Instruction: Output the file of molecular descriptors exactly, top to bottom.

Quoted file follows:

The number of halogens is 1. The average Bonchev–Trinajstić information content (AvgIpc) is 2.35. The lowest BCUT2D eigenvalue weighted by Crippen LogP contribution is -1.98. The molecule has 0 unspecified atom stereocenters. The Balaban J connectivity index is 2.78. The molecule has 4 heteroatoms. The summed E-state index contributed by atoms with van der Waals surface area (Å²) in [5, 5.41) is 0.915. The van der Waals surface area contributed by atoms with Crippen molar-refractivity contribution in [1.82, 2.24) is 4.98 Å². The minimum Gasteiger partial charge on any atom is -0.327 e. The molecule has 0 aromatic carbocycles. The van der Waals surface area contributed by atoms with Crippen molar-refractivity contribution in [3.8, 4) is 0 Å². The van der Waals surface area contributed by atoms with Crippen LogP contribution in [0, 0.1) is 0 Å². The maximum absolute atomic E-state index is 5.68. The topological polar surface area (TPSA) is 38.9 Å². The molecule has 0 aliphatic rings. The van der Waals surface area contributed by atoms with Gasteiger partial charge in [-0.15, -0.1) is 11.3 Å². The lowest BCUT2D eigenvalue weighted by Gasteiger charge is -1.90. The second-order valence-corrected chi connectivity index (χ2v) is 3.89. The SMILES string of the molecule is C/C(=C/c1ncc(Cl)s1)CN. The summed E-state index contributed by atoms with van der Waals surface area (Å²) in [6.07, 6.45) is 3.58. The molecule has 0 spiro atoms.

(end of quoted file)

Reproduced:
The number of halogens is 1. The average Bonchev–Trinajstić information content (AvgIpc) is 2.35. The lowest BCUT2D eigenvalue weighted by Crippen LogP contribution is -1.98. The molecule has 0 unspecified atom stereocenters. The Balaban J connectivity index is 2.78. The molecule has 4 heteroatoms. The summed E-state index contributed by atoms with van der Waals surface area (Å²) in [5, 5.41) is 0.915. The van der Waals surface area contributed by atoms with Crippen molar-refractivity contribution in [1.82, 2.24) is 4.98 Å². The minimum Gasteiger partial charge on any atom is -0.327 e. The molecule has 0 aromatic carbocycles. The van der Waals surface area contributed by atoms with Crippen molar-refractivity contribution in [3.8, 4) is 0 Å². The van der Waals surface area contributed by atoms with Crippen LogP contribution in [0, 0.1) is 0 Å². The maximum absolute atomic E-state index is 5.68. The topological polar surface area (TPSA) is 38.9 Å². The molecule has 0 aliphatic rings. The van der Waals surface area contributed by atoms with Gasteiger partial charge in [-0.15, -0.1) is 11.3 Å². The lowest BCUT2D eigenvalue weighted by Gasteiger charge is -1.90. The second-order valence-corrected chi connectivity index (χ2v) is 3.89. The SMILES string of the molecule is C/C(=C/c1ncc(Cl)s1)CN. The summed E-state index contributed by atoms with van der Waals surface area (Å²) in [6.07, 6.45) is 3.58. The molecule has 0 spiro atoms.